The above two assertions of Soll Lewitt illustrate the process by which Vis proceeds in her drawings and collages. Through predefined and formal rules which material and method are fixed she draws almost mechanically lines on paper. The surface is as neutral as possible in terms of appearance; selected for white paper, MDF, honeycomb cardboard or canvas. The operation is without value judgment, made without emotion. She performs out these strict regulations. Within the work are no contexts, no interventions. At 22.) states Lewitt: “The artist can not imagine his art, and can not perceive it until it’s complete.” Questions such as “what am I investigating, may I intervene or do I want to intervene in a predetermined process,” What if I don’t deviate from the rules I made, not breaking out of the pursuance? ” Only two lines again and again (horizontal-vertical) just do it, be there while doing it [the implementation of the rules] that may just be enough, what lies behind it, what can come out of it, without interfering. Is there anything at all behind the work that manifests itself? Those thoughts stand central during and after the work. One ‘story’ at a time. Building a fundament.
Rutger de Vries
(b. 1987, Zwolle, NL)
Rutger de Vries (NL, 1987) is a multidisciplinary visual artist whose practice is described as Post-Graffiti Art. His audacious body of work is based on autobiographical experiences as a Graffiti writer and trained Graphic Designer. In the field of tension between public space and the gallery, de Vries inverts a graffiti reality and alters the work and its maker substantially.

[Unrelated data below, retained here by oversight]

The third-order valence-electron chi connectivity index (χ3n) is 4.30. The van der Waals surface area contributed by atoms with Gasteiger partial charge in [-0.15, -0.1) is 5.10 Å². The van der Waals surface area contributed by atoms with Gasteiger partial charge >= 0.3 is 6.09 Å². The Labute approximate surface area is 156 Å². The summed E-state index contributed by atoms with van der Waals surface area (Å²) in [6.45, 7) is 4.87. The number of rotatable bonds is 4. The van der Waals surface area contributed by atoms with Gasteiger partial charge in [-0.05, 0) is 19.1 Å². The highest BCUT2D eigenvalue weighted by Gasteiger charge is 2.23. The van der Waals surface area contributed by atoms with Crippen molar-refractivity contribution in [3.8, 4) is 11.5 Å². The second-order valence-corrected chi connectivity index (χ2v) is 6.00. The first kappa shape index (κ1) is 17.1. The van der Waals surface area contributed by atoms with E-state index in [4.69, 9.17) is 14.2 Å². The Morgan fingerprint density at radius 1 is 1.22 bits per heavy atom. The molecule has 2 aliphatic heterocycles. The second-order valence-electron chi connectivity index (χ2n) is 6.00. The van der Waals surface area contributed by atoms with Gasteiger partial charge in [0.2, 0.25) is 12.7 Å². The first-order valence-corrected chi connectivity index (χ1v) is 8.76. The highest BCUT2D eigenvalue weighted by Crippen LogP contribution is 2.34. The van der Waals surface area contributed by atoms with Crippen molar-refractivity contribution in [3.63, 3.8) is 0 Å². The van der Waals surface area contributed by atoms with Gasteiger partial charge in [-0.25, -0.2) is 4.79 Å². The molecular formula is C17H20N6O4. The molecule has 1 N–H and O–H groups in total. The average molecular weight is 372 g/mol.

De Vries’ method of integrating elements of public space, such as everyday-life objects, into his installations is a reoccuring reference to his life as a street artist. While de Vries’ motifs, such as the notion of a recognisable signature, allude to Graffiti art contextually. By producing artwork mechanically through the use of self-built painting machines, the “tag”, not only becomes an allegory but is a way of questioning authorship and the role of today’s fine artist. “There always is something in-between me and my work—It is either a tool or a machine”, de Vries states.
Additionally de Vries’ practice is firmly rooted in the subtractive color model and the CMYK color printing process. While paint is the subject, Rutger de Vries’ art practice is a process-oriented experiment and a visual form of self-expression. Capturing a moment in time and leaving behind the artists trace like a paint bomb.